A stock, also known as a shoulder stock, a buttstock, or simply a butt is a part of a rifle or other firearm, to which the barrel and firing mechanism are attached, that is held against one's shoulder when firing the gun. Stocks are also found on crossbows though a crossbow stock is more properly referred to as a tiller. The stock provides a means for the shooter to firmly support the device and easily aim it. The stock also transmits recoil into the shooter's body.

Stock (album)

Stock is Akina Nakamori's 12th original studio album, released on March 3, 1988. Unlike her previous albums, it has a lot of rock influence, much like Akina Nakamori's idol, Momoe Yamaguchi's latter albums. It debuted at the #2 spot on Oricon charts, selling 395,000 copies.

Stock (geology)

In geology, a stock is a discordant igneous intrusion having a surface exposure of less than , differing from batholiths only in being smaller. The term stock usually refers to individual, relatively small plutons (<20 km diameter), usually in relative isolation. Most stocks are probably the cupolas of hidden batholiths. Circular or elliptical stocks may have been vents feeding former volcanoes.

Stock

The stock (also capital stock) of a corporation constitutes the equity stock of its owners. It represents the residual assets of the company that would be due to stockholders after discharge of all senior claims such as secured and unsecured debt. Stockholders' equity cannot be withdrawn from the company in a way that is intended to be detrimental to the company's creditors.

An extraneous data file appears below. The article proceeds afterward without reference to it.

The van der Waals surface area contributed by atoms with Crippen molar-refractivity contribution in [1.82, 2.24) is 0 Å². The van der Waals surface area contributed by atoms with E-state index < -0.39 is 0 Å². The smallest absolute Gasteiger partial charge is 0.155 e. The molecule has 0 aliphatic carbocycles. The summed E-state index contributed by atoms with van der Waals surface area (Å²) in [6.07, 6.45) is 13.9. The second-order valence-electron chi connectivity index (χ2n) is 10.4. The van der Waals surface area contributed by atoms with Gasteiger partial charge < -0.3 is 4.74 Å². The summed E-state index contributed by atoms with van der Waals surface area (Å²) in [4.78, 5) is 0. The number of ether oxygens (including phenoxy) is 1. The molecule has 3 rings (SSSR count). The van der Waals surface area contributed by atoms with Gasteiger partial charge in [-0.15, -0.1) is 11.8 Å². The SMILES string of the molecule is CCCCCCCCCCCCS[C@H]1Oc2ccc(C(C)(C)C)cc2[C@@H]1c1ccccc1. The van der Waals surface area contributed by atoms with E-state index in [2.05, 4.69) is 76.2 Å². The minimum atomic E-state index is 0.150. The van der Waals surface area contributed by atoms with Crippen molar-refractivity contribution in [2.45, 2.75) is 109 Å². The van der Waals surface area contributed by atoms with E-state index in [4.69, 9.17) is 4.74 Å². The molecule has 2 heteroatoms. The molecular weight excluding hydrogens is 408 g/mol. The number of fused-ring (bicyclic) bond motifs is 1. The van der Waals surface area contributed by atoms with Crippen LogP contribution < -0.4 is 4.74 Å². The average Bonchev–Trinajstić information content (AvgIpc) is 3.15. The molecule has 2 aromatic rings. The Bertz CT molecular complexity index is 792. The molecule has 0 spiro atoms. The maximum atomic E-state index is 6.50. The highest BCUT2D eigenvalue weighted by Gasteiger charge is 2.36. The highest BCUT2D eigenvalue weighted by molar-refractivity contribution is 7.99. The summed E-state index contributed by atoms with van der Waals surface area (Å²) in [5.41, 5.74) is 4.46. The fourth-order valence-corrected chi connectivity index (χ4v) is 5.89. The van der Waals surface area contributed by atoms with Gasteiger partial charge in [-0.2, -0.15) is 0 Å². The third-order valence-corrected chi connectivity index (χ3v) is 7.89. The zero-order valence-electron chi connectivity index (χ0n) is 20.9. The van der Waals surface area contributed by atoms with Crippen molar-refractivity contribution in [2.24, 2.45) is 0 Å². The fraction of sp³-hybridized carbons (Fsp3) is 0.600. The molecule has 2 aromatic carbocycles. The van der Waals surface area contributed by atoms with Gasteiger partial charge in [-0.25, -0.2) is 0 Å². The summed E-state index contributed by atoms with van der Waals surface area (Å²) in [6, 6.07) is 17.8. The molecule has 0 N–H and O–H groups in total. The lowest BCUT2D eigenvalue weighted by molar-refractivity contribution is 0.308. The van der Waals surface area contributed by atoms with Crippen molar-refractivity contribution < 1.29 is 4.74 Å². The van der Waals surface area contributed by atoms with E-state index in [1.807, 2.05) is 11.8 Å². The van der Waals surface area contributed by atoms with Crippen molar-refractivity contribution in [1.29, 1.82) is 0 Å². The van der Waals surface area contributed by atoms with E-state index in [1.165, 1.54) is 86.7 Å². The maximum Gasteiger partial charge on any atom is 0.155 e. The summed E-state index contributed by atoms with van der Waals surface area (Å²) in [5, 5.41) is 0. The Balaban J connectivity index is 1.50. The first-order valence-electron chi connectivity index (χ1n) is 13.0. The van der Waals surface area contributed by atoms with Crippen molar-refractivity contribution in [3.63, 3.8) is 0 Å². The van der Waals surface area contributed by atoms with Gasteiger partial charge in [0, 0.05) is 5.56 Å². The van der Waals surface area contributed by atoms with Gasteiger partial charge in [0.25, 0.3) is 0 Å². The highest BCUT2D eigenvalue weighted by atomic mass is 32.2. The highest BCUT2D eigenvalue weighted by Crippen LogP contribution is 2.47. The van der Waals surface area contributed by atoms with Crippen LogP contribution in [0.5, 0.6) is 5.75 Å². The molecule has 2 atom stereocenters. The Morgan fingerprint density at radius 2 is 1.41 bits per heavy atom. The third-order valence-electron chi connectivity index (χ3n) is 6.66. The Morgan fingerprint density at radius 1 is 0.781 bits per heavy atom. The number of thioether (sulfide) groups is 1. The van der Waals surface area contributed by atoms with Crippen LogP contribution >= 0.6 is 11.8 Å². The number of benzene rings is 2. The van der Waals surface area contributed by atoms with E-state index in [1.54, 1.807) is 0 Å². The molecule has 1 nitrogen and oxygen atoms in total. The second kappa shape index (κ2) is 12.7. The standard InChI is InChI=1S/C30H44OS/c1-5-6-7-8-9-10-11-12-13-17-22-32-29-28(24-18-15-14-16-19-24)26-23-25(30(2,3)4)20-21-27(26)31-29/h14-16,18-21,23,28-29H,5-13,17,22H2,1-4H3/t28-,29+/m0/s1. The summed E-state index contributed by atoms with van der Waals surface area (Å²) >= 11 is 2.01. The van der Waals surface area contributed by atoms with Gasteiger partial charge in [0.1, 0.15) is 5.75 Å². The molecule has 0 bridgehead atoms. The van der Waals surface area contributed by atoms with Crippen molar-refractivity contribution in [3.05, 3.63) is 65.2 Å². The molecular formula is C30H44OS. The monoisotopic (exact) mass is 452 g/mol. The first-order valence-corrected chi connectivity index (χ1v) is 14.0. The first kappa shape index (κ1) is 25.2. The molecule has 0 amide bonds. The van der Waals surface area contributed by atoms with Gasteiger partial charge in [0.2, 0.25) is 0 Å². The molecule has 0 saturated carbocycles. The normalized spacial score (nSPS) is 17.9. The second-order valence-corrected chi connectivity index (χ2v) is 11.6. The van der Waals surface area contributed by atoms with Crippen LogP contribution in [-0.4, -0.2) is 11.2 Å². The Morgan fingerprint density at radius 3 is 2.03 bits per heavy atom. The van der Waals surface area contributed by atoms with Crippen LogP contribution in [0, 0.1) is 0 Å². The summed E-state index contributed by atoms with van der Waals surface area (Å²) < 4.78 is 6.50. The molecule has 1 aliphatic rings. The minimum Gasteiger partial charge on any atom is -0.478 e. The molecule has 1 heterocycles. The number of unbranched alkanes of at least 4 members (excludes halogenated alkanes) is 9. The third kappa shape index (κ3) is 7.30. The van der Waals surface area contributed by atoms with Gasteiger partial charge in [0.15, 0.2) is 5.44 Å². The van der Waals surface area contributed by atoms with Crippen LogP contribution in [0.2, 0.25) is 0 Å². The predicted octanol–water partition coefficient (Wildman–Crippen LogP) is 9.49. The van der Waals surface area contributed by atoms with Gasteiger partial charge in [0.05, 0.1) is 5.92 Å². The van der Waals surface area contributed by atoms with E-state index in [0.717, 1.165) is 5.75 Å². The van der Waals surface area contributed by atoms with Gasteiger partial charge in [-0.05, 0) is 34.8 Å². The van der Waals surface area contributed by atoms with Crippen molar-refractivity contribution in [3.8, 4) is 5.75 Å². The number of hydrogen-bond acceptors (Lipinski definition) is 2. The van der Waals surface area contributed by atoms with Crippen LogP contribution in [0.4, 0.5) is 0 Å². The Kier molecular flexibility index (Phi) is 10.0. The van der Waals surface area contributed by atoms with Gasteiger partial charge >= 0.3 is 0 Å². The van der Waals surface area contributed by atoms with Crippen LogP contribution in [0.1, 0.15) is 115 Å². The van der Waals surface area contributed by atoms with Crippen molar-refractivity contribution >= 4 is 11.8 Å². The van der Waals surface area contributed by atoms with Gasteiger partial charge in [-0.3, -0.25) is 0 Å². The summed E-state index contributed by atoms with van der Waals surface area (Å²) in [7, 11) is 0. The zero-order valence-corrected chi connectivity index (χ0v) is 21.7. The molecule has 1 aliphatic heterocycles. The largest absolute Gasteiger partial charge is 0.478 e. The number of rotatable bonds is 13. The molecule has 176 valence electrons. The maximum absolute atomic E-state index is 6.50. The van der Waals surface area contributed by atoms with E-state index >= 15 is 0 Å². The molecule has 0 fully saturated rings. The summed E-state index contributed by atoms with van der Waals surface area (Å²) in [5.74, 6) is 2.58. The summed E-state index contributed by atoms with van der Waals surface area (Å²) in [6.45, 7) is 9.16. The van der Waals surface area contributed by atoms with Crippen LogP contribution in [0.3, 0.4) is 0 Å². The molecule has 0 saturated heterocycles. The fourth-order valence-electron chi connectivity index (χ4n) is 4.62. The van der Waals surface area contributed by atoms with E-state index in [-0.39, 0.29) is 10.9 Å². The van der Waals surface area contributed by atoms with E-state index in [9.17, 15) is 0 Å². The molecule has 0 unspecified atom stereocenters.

Stock (publishing house)

Stock is a French publisher, a subsidiary of Hachette Livre, which itself is part of the Lagardère Group.

It was founded in the 18th century by André Cailleau, who was succeeded in 1753 by Nicolas-Bonaventure Duchesne, who published Voltaire and Rousseau. At the beginning of the 19th century, the publisher was called "Au Temple du goût". In the middle of the century it changed hands and was eventually bought up by Pierre-Victor Stock, who ran it from 1877 to 1921 and gave it its current name.

During the Dreyfus affair, Stock published many essays on the subject, including Dreyfus's own Lettres d'un innocent. In his memoir Mémorandum d'un éditeur, Pierre-Victor Stock estimated that Stock had published around 150 works connected with the Dreyfus affair.

In the early 20th century, Stock ran into legal and financial difficulties. It was taken over in 1921 by Maurice Delamain and Jacques Chardonne, who renamed it "Stock, Delamain et Boutelleau". In 1961, Delamain and Chardonne sold Stock to Hachette.

Since the mid-20th century, Stock has specialised in foreign literature and non-fiction.

Stock (surname)

Stock or Stöck is a surname of German origin. It may derive from the trunk of a tree, or from the location Stock. The surname is most prevalent in Germany, and is highest density in Liechtenstein.1

Usage examples of "stock".